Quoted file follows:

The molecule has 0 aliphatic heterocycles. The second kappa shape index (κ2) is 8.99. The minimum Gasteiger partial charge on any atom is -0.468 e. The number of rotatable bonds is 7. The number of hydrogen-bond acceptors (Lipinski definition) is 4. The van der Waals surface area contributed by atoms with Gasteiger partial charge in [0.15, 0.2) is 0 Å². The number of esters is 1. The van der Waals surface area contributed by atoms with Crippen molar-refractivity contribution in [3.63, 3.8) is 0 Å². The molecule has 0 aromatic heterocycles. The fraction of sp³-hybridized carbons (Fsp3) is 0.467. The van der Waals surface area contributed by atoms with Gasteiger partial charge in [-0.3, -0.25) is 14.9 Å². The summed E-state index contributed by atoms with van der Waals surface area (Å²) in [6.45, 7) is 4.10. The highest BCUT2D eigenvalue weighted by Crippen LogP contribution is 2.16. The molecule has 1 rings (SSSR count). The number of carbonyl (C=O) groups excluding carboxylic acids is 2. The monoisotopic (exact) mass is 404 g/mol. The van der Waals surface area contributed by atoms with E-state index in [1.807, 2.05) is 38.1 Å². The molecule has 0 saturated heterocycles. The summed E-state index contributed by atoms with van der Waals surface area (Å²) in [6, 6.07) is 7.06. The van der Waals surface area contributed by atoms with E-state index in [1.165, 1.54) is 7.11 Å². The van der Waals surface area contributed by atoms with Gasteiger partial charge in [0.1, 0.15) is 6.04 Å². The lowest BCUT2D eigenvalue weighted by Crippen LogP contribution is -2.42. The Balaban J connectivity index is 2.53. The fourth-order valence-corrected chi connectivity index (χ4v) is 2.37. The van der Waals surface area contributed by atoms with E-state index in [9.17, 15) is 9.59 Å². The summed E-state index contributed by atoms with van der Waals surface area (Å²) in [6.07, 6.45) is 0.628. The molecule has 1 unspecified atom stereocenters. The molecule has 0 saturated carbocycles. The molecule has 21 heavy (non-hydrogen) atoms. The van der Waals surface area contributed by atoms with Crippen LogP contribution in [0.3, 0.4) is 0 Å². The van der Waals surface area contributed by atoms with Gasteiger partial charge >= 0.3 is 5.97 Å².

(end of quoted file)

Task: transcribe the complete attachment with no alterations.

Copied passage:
The molecule has 0 aliphatic heterocycles. The second kappa shape index (κ2) is 8.99. The minimum Gasteiger partial charge on any atom is -0.468 e. The number of rotatable bonds is 7. The number of hydrogen-bond acceptors (Lipinski definition) is 4. The van der Waals surface area contributed by atoms with Gasteiger partial charge in [0.15, 0.2) is 0 Å². The number of esters is 1. The van der Waals surface area contributed by atoms with Crippen molar-refractivity contribution in [3.63, 3.8) is 0 Å². The molecule has 0 aromatic heterocycles. The fraction of sp³-hybridized carbons (Fsp3) is 0.467. The van der Waals surface area contributed by atoms with Gasteiger partial charge in [-0.3, -0.25) is 14.9 Å². The summed E-state index contributed by atoms with van der Waals surface area (Å²) in [6.45, 7) is 4.10. The highest BCUT2D eigenvalue weighted by Crippen LogP contribution is 2.16. The molecule has 1 rings (SSSR count). The number of carbonyl (C=O) groups excluding carboxylic acids is 2. The monoisotopic (exact) mass is 404 g/mol. The van der Waals surface area contributed by atoms with E-state index in [1.807, 2.05) is 38.1 Å². The molecule has 0 saturated heterocycles. The summed E-state index contributed by atoms with van der Waals surface area (Å²) in [6, 6.07) is 7.06. The van der Waals surface area contributed by atoms with E-state index in [1.165, 1.54) is 7.11 Å². The van der Waals surface area contributed by atoms with Gasteiger partial charge in [0.1, 0.15) is 6.04 Å². The lowest BCUT2D eigenvalue weighted by Crippen LogP contribution is -2.42. The Balaban J connectivity index is 2.53. The fourth-order valence-corrected chi connectivity index (χ4v) is 2.37. The van der Waals surface area contributed by atoms with E-state index in [9.17, 15) is 9.59 Å². The summed E-state index contributed by atoms with van der Waals surface area (Å²) in [6.07, 6.45) is 0.628. The molecule has 1 unspecified atom stereocenters. The molecule has 0 saturated carbocycles. The molecule has 21 heavy (non-hydrogen) atoms. The van der Waals surface area contributed by atoms with Crippen LogP contribution in [0.3, 0.4) is 0 Å². The van der Waals surface area contributed by atoms with Gasteiger partial charge >= 0.3 is 5.97 Å².